Jun. 28, 2019
“Palestine under the Moslems. A description of Syria and the Holy Land from A.D. 650 to 1500,” by Guy Le Strange, 1890, is a translation from Muslim geographers and pilgrims who traveled through and to Palestine from the Muslim conquest through the 19th century.
It mentions the may capitals that Muslims set up in various divisions of Syria and its southern districts in Palestine – and none of them are Jerusalem.
Ramlah is in Israel, and Palestinians never talk about how historically important it is for them. Wikipedia in Arabic doesn’t even mention that Ramlah was ever a capital city, although this book mentions it repeatedly from multiple sources.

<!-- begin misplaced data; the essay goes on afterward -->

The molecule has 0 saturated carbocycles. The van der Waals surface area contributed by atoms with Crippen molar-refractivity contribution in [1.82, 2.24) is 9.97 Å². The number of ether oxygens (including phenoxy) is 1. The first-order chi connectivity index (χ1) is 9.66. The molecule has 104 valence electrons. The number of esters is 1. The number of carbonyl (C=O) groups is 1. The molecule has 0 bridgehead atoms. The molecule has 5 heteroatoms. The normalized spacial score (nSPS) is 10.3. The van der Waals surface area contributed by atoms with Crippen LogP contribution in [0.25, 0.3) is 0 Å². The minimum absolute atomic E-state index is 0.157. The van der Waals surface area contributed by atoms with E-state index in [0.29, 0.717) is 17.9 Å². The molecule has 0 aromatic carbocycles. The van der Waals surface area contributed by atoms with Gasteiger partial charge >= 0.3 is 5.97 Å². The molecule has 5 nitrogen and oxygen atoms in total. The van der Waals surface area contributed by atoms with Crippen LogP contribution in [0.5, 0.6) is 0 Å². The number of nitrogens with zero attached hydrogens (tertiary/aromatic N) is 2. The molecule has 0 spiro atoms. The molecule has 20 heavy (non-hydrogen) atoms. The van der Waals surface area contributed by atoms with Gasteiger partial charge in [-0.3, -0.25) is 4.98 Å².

And just in case you aren’t clear, it is stated flatly that while Jerusalem had importance for Muslims (and there was an attempt once to redirect Muslim pilgrims from Mecca and Medina to go to Jerusalem instead,) Jerusalem was never the political capital of any Muslim entity.